September 15, 2017
Kansas City Royals — Recently removed closer Kelvin Herrera got another chance to earn his job back Thursday, and he blew his second straight save chance since getting removed from the role, yielding a run in the ninth to tie the game and keep the Indians’ win streak alive. Brandon Maurer did the honors in the tenth, allowing the game-winning run. Given Herrera’s usage, we’ll slide him to the bottom of the hierarchy even though he blew his chance, because it seems Ned Yost is one of those “he’s got experience closing, so let’s use him as a closer” managers. As for Maurer, he has been dreadful since arriving in Kansas City. The fact that Ned Yost considered Herrera the best option for the ninth is concerning for Maurer. Scott Alexander likely benefits. He had pitched two straight heading into Thursday, so a night off makes sense. Expect him to get the next save chance.
Updated hierarchy: *Alexander | Maurer | Herrera.
* = closer-by-committee
Cleveland Indians — Is it bad luck to have Andrew Miller back? The Indians were 21-2 without him entering Thursday’s game, yet in his return (a scoreless seventh inning) they picked up their first extra-innings win and first walk-off win during the streak. We guess that guy can stick around. And even better for Cleveland, Terry Francona said Miller “looked much, much closer to Andrew than the last time.” That’s a good sign. He won’t crack our hierarchy quite yet, as he will likely get a couple days off and be eased back into a high-leverage role, as Cleveland wants to ensure he is ready for the postseason.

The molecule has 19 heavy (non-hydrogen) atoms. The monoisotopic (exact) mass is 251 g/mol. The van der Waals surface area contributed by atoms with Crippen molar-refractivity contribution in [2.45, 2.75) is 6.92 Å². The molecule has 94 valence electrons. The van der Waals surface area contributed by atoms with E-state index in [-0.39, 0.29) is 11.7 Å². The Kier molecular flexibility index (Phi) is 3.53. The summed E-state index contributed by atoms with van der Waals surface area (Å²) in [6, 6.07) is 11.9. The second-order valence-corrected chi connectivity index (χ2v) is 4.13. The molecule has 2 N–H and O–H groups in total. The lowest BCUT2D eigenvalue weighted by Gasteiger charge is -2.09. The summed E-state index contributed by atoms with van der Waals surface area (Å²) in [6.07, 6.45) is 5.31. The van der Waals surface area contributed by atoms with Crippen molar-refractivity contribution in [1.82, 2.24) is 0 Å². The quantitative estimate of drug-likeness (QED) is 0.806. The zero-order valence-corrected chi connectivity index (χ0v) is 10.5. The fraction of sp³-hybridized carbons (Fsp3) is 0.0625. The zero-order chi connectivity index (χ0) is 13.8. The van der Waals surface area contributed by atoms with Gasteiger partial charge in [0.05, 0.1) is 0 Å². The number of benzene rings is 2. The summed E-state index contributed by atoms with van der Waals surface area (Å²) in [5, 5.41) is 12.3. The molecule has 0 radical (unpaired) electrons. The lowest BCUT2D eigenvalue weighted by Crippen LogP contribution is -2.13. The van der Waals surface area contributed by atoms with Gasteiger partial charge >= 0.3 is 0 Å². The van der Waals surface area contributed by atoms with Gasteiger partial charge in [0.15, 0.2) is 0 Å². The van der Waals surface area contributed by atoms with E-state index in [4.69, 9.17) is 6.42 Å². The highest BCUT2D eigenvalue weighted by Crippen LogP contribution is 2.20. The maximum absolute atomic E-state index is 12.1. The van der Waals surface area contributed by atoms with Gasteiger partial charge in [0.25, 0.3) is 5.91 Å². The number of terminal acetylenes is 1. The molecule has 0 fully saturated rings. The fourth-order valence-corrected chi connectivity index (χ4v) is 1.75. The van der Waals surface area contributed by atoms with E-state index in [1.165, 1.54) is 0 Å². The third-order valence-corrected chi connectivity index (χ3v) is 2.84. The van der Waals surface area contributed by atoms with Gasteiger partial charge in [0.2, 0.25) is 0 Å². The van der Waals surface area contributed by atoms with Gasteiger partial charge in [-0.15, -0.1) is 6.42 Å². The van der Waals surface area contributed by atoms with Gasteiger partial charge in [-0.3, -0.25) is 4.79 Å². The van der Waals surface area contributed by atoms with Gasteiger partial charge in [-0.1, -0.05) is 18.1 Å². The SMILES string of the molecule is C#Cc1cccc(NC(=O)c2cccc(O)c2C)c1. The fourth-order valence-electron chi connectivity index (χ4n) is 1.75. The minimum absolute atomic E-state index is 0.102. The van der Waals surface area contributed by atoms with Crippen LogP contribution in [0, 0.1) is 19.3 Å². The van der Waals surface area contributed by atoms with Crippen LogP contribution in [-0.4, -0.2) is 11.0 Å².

Updated hierarchy: Allen | Shaw | Smith.
Boston Red Sox — Speaking of Andrew Miller, the Red Sox may have finally found their replacement, albeit an insanely expensive one. David Price was activated from the DL Thursday and will pitch out of the bullpen for the rest of the season. It remains to be seen how the lefty will be used, but ESPN’s Scott Lauber thinks it may be in the Miller mold. Price can only hope to follow in the footsteps of Hall-of-Fame starter-turned reliever Dennis Eckersley, who Price once called “the greatest pitcher who ever lived.”
Hierarchy remains: Kimbrel | Reed | Kelly.
Houston Astros – Closer Ken Giles secured his second hold of the season against the Angels on Thursday. Wait, what? Giles was used in the eighth inning of a 3-1 game and escaped with a clean inning. Giles did face the top of the order in a pretty important and tight spot of the game (gee, is everyone trying to be Andrew Miller these days?). He did his job and his not in jeopardy of losing his actual job.
Hierarchy remains: Giles | Devenski | Harris.
VULTURE SAVE WATCH
1. Kyle Barraclough — Is Brad Ziegler (back problems) ready to return?
As for the others… It’s mid-September though, and some managers could choose to rest guys more often if a playoff spot is already clinched (like for Cleveland, see below). For other teams fighting for their playoff lives (see Minnesota below), they may push their best relievers as much as possible. For Houston, they basically have clinched (magic number is 3) so they may choose to rest Ken Giles Friday instead of doing so on Saturday.
1. Bryan Shaw — Cody Allen has pitched in two straight. Given the 22-game streak, he may be needed again Friday. If so, look for Bryan Shaw to get a crack on Saturday.
2. Trevor Hildenberger/Taylor Rogers — The entire late-inning crew has pitched two straight for the Twins. If Matt Belisle goes again Friday, perhaps the Twins turn to Trevor Hildenberger on Saturday, assuming he gets a rest the day before. If both men are unavailable, the Twins may turn to Taylor Rogers.
3. Chris Devenski — Ken Giles has gone in two of three. If he pitches Friday, that’ll almost certainly mean rest for Saturday.